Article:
Sunday, June 8, 2008

Waiting for Normal by Leslie Connor

12-year-old Addie is waiting. Waiting for normal. But everything about her life at the corner of Freeman’s Bridge Road and Nott Street in the city of Schenectady is more like “abnormal.” She shares a small and dingy yellow trailer with Mommers, her biological mother. Mommers is an “all or nothing” person. Manic or depressed, up all night online or sleeping all day, there or, more and more, not there. Addie’s step-father Dwight is living upstate with "the littles," Addie’s two younger half sisters, and his new girlfriend, Hannah. Mommers and Dwight may be divorced, but “there’ll be no ‘ex’ between me and you, Addie, girl,” Dwight tells Addie. Despite his phone calls and visits to check on her, Addie wonders if she’ll ever feel like part of Dwight’s new family. Ever feel normal.

With a contact she met on the Internet, Mommers starts a “new business,” and office supplies show up at the defunct little trailer by the box load. Mommers is optimistic about the future; Addie is cautiously counting the days until her flute solo in the upcoming school concert. But Mommers’ enthusiasm for her new business (and boss) keeps her away from home night after night. Halloween is a turning point for the worst:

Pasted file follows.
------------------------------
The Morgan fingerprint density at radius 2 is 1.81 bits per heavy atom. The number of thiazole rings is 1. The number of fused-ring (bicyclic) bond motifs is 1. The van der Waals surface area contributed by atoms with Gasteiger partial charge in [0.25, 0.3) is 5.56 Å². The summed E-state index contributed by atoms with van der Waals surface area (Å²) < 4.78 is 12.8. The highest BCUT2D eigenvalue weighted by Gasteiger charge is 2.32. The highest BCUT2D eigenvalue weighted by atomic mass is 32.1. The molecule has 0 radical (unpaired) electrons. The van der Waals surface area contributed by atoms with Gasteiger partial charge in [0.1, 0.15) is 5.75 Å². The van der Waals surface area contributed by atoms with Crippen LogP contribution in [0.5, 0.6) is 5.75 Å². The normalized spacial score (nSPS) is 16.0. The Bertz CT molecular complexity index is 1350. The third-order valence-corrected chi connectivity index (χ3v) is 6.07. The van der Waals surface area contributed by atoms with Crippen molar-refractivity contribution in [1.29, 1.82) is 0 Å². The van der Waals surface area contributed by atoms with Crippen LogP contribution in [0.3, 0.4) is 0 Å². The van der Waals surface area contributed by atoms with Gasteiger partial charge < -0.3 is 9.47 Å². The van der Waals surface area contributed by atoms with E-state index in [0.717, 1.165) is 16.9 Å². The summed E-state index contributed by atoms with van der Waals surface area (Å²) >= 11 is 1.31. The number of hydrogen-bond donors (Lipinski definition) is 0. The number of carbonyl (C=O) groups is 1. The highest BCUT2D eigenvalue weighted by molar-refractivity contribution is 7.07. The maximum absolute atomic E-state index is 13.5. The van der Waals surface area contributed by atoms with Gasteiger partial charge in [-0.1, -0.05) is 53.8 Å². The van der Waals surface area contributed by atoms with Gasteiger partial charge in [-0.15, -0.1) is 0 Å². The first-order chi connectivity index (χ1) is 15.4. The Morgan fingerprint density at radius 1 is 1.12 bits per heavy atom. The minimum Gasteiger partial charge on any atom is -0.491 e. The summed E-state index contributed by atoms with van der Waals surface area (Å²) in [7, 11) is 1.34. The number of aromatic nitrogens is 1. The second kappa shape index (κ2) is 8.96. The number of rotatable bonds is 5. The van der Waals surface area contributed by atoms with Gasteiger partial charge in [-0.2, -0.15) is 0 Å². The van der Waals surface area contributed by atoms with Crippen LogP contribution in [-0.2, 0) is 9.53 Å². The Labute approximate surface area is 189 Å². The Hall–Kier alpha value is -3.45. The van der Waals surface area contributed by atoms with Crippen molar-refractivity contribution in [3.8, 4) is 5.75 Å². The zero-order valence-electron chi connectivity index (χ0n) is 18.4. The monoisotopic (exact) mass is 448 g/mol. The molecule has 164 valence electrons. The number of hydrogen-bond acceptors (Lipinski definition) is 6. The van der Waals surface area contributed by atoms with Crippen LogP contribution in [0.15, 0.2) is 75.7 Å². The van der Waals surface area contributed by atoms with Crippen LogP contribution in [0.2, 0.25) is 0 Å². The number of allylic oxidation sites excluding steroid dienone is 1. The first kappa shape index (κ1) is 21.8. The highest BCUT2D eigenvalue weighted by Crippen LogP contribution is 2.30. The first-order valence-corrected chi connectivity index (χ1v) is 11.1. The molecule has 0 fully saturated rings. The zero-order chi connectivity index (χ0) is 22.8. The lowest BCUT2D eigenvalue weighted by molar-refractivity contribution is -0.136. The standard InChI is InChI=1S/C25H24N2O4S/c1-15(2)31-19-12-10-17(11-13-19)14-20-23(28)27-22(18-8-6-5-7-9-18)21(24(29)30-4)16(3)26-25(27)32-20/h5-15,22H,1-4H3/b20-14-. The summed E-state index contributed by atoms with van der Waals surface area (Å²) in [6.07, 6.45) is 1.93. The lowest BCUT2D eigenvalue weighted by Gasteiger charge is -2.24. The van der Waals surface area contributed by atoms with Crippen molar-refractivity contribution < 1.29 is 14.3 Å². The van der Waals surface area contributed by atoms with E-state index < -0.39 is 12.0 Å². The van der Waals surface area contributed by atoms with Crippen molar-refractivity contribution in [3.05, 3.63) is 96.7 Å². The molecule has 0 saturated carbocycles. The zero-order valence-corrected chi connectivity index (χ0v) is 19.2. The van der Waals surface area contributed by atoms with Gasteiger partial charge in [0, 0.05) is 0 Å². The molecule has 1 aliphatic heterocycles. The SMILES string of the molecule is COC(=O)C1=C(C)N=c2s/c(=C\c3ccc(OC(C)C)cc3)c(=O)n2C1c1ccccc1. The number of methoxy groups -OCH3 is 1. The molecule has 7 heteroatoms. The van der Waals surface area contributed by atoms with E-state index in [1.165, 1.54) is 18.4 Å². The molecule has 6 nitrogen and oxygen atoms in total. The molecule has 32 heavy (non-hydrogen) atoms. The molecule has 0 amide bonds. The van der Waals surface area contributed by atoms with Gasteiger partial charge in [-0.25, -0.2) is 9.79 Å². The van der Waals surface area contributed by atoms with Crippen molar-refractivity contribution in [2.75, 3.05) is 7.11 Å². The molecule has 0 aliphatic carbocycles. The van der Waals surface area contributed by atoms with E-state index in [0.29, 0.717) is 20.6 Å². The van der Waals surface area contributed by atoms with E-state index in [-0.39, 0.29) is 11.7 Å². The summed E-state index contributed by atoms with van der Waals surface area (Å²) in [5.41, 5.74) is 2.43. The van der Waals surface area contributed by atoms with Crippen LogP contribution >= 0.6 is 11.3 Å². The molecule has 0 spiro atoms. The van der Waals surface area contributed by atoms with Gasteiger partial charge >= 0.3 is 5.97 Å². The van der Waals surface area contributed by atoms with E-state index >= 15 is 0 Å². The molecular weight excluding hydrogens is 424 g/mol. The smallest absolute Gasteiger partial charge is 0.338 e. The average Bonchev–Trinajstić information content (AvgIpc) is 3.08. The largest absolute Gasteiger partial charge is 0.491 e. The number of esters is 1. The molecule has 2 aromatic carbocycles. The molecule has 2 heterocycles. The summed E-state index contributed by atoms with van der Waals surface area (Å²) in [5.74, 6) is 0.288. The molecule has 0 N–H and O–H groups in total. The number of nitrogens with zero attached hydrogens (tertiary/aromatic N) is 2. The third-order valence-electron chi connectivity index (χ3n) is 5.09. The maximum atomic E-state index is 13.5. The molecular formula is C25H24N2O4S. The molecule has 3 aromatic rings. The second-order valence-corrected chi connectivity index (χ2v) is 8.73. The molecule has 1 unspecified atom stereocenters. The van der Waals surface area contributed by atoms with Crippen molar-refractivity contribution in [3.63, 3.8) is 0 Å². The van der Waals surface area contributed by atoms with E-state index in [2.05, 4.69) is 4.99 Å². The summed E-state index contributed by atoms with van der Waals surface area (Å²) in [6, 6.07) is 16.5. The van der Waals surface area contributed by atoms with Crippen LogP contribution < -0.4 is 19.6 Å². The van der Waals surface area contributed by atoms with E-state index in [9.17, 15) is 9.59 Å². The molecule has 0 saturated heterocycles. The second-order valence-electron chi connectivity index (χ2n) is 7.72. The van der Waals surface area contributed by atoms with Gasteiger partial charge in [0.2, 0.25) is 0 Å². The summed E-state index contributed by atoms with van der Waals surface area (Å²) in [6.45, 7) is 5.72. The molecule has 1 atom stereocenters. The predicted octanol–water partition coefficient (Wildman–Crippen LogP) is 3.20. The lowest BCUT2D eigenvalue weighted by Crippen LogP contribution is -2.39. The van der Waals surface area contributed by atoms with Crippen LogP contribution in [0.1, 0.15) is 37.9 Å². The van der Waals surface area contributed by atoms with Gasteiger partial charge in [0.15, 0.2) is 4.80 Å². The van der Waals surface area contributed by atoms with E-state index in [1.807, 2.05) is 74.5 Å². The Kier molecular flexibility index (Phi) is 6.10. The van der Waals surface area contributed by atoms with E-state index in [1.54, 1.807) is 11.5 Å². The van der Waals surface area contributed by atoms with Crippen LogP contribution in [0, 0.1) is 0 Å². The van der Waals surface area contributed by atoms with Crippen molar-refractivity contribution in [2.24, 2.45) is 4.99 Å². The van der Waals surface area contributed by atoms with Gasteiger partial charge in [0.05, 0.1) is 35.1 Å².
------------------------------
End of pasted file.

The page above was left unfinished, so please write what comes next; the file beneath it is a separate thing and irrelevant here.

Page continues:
“So this is the smell of Halloween this year, I told myself. No sweets. No trick-or-treating. No candy bars to sort and trade. No fun. No Dwight, no Brynna, no Katie. I looked at the dark trailer. No Mommers.”

Despite her mother's prolonged absences, Addie is able to find sparks of joy in the dark New York winter - in the vocabulary notebook she keeps handy for when she learns new words, with her pet hamster, Piccolo, and with Soula and Elliot - her friends at the gas station across the street. Laughter, music, and friendship make a community of the mini-mart for Addie.

Still, it is with her sisters and step-father where she longs to be. But Addie knows the state believes children belong with blood relatives. And besides, who would look after Mommers?

Leslie Connor (author of Dead on Town Line) has written a remarkable book about the twists and turns of life and the heroes you meet on the way. With well-drawn characters and intensely packed dialogue that allows readers to see the ripples of emotion in our otherwise composed narrator, the novel packs a powerful emotional punch.

1 comment:

joanna said...

Great review, Alison. This is one of my favorites so far.